The Importance of Financial Transparency
Swallowing a Bitter (But Necessary) Pill

E-mail Story
Print Story
JUNE 2007 - In 2004, the Government Accounting Standards Board (GASB), an independent national body that sets the accounting and reporting standards for government entities, issued a new standard with enormous potential implications for state and local governments. Statement 45 established new rules for the way government entities record and measure the projected costs of future retiree healthcare and other post-employment benefits (OPEB). (GASB 43, a similar standard issued in 2004, applies to trusts that are established to pre-fund OPEB benefits and to trusts that are used as conduits to pay OPEB benefits.)

Under GASB 45, state and local government entities are required to calculate and report a present-value dollar figure for the total cost of the OPEB obligations promised to employees in the future. They are not, however, required to set aside money to fund those benefits. In essence, GASB 45 would change a government entity’s method of accounting for OPEB from “pay-as-you-go”—in which OPEB obligations are not recognized until actually paid to government employees once they retire—to an accrual method in which expenses are measured and recognized when they are promised.

This would be a significant change. Credit Suisse estimates that state and local governments across the nation owe approximately $1.5 trillion in unfunded OPEB liabilities. In other words, the old pay-as-you-go approach may have been enabling governments across the nation to promise much more than they can actually deliver.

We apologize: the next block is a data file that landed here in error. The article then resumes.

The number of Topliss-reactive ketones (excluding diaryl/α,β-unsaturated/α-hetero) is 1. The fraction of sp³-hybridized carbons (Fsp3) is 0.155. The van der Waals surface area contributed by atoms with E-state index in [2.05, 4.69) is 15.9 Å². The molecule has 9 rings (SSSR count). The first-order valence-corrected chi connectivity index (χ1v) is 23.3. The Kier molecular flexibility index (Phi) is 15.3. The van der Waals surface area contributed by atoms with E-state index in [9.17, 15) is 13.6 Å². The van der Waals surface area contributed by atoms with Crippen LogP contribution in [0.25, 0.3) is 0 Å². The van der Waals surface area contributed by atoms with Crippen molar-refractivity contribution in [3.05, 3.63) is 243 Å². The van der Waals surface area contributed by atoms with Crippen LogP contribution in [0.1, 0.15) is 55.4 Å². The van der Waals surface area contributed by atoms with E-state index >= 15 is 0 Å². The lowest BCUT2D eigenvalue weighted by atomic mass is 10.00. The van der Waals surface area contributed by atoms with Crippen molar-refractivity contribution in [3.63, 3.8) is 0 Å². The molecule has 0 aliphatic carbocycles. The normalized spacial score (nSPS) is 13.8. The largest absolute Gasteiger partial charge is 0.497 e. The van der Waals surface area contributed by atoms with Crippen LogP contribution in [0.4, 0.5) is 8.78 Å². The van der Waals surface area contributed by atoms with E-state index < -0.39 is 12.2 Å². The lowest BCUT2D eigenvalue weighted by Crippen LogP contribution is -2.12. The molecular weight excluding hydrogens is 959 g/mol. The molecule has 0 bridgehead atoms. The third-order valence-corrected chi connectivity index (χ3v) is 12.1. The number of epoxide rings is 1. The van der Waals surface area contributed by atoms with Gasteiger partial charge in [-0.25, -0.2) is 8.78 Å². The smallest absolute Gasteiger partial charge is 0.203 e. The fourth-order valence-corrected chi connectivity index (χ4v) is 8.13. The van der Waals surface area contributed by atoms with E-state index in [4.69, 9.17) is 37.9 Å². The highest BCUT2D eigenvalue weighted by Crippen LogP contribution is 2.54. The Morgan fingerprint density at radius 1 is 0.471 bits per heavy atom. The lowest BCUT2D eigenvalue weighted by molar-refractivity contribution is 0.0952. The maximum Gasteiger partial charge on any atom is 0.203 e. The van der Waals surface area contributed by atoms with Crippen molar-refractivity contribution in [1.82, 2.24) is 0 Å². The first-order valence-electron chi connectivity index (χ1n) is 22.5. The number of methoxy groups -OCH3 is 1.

Unless GASB 45 is challenged by the New York State Legislature, it will apply to every government entity in the state that issues statements in accordance with GAAP. That means GASB 45 would affect approximately 430 (or one-quarter) of our local governments and all 700 school districts.

The preliminary estimate of New York State’s accrued OPEB liability is almost $47 billion. But hiding this fact will not make it go away. On the contrary, if future cost projections are made public, government entities would be more likely to make prudent financial decisions in the present, and less likely to promise benefits they cannot deliver in the future.

Implications of Noncompliance

Politicians in New York State should avoid the path taken by their counterparts in Texas, where proposed legislation would block the implementation of GASB 45, possibly allowing future cost obligations to continue to go unrecorded on state and local government balance sheets. If the proposed legislation passes, the new GASB standard may be blocked by other state legislatures as well, potentially denying citizens throughout the nation a more transparent look at their government’s financial position.

Supporters of Texas’ proposed legislation cite three main reasons for their opposition to GASB 45. First, they point out that promised future benefits are not guaranteed under contract and can therefore be changed or eliminated at any time. If there is no legal obligation to cover the costs, they argue, why must they be disclosed? Second, some claim there is no way to accurately record the present value of future retirement benefit costs, so projections are bound to be misleading or inaccurate. Finally, many worry the new standards would cause state and local governments to cut promised future benefits to retirees.